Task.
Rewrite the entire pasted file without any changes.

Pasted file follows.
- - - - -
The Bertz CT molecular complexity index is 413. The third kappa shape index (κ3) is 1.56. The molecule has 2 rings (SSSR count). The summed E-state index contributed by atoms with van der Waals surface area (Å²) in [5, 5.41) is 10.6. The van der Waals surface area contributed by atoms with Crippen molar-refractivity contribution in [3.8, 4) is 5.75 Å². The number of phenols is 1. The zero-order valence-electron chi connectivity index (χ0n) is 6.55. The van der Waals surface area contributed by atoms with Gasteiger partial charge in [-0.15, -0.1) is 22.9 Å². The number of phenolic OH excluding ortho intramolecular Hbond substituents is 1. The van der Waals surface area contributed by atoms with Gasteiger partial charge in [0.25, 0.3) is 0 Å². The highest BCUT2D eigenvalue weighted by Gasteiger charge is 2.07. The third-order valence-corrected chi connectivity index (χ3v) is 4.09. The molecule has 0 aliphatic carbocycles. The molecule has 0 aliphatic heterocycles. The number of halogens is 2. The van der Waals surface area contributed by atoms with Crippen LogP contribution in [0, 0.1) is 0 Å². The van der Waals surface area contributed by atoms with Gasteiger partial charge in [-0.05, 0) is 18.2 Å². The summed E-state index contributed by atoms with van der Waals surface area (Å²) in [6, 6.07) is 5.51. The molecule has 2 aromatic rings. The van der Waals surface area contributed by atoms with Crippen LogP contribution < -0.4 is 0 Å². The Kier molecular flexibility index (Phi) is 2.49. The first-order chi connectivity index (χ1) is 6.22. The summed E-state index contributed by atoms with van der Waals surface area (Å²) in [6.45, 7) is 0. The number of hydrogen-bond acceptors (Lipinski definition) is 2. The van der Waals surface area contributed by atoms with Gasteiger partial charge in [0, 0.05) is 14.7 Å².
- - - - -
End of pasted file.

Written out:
The Bertz CT molecular complexity index is 413. The third kappa shape index (κ3) is 1.56. The molecule has 2 rings (SSSR count). The summed E-state index contributed by atoms with van der Waals surface area (Å²) in [5, 5.41) is 10.6. The van der Waals surface area contributed by atoms with Crippen molar-refractivity contribution in [3.8, 4) is 5.75 Å². The number of phenols is 1. The zero-order valence-electron chi connectivity index (χ0n) is 6.55. The van der Waals surface area contributed by atoms with Gasteiger partial charge in [-0.15, -0.1) is 22.9 Å². The number of phenolic OH excluding ortho intramolecular Hbond substituents is 1. The van der Waals surface area contributed by atoms with Gasteiger partial charge in [0.25, 0.3) is 0 Å². The highest BCUT2D eigenvalue weighted by Gasteiger charge is 2.07. The third-order valence-corrected chi connectivity index (χ3v) is 4.09. The molecule has 0 aliphatic carbocycles. The molecule has 0 aliphatic heterocycles. The number of halogens is 2. The van der Waals surface area contributed by atoms with Crippen LogP contribution in [0, 0.1) is 0 Å². The van der Waals surface area contributed by atoms with Gasteiger partial charge in [-0.05, 0) is 18.2 Å². The summed E-state index contributed by atoms with van der Waals surface area (Å²) in [6, 6.07) is 5.51. The molecule has 2 aromatic rings. The van der Waals surface area contributed by atoms with Crippen LogP contribution < -0.4 is 0 Å². The Kier molecular flexibility index (Phi) is 2.49. The first-order chi connectivity index (χ1) is 6.22. The summed E-state index contributed by atoms with van der Waals surface area (Å²) in [6.45, 7) is 0. The number of hydrogen-bond acceptors (Lipinski definition) is 2. The van der Waals surface area contributed by atoms with Gasteiger partial charge in [0, 0.05) is 14.7 Å².